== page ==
Melanie Nolan, 'A tale of two mothers', ANU Reporter, vol 46, no 1, Autumn 2015, Life Sentences, p 60
The First World War was a brutal affair.
About 61,720 out of 330,000 Australian personnel died.
Some women in Australia did not find out about the deaths of loved ones until sometime after the war and, even then, they often had no details of the circumstances of their death, or where their bodies were buried.
Often the ravages of a battle meant there was no body to recover.
For women, it was a step into the unknown.
All three died at Passchendaele on the Western Front in the course of 24 hours in September 1917.
Initially the family was informed that William had been fatally wounded and the two older sons were missing; by November Fanny was told all three of her sons were killed.
Poignantly, staff at the Tenth Casualty Clearing Station found a photo of Fanny in William's breast pocket after he died.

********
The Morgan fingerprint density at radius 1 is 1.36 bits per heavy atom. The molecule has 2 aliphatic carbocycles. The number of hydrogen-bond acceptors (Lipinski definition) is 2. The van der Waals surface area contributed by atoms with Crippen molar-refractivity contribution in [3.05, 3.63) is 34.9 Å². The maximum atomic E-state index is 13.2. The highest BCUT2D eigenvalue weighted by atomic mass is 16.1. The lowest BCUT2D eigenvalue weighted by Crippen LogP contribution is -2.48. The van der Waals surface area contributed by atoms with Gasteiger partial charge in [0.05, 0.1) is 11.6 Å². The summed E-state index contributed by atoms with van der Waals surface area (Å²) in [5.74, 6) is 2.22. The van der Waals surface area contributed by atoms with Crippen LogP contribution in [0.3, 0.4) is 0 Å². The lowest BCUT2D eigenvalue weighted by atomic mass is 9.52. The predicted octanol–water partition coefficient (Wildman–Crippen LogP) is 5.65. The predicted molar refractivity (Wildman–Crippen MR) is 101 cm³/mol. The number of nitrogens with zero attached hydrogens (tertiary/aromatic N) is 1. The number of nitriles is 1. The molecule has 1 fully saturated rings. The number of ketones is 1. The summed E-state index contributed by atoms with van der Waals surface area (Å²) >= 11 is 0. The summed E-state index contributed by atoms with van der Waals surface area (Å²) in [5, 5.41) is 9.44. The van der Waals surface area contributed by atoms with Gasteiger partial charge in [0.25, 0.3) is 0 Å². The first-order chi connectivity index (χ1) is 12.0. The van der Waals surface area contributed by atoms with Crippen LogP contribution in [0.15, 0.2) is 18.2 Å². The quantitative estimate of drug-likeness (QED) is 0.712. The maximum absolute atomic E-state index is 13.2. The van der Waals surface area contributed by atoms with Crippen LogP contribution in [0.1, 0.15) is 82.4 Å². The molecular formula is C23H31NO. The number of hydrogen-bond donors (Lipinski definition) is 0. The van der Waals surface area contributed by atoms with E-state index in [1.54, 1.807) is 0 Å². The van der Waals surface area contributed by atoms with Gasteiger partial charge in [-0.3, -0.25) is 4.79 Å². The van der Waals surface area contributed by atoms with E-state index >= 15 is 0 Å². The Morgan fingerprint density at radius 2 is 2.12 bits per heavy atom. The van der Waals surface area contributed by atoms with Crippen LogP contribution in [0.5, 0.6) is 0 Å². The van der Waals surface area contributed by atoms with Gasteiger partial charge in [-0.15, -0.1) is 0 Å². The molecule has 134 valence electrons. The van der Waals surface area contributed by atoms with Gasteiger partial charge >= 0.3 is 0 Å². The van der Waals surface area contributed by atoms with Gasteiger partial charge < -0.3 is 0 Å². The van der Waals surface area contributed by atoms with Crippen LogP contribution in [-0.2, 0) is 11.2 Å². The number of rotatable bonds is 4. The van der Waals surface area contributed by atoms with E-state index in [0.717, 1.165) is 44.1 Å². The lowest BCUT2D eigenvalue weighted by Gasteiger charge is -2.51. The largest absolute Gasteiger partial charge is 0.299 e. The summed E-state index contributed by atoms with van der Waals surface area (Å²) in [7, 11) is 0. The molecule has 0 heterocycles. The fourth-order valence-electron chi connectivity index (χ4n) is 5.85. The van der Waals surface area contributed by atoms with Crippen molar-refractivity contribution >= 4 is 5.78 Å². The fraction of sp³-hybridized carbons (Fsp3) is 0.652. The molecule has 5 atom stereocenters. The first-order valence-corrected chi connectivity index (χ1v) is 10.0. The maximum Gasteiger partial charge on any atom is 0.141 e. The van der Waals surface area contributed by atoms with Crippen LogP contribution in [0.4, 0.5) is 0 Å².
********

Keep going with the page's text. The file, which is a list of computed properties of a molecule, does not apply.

It had a hole through it made by the fatal bullet.
The photo was returned to Fanny.
Fanny filled out the particulars for George's inclusion on the Roll of Honour.
In reply to the question "Was he connected with any other member of the Australian Imperial Force (AIF) who died or distinguished himself?", she wrote:
"Yes. Two brothers killed the same day."
William senior had a breakdown in the aftermath of the war and Fanny suffered financially the rest of her life.
More than 2800 Australian families lost two sons in the war, five families lost four sons.
During the war, the Department of Defence issued Female Relative's Badges to the wives or mothers – or nearest female relative – of AIF personnel "soldiers, airmen, nurses and masseuses" serving overseas, with additional bars for each further son or daughter serving.
Women had to apply for these sterling silver badges and for each bar.
It was a badge of pride and sadness.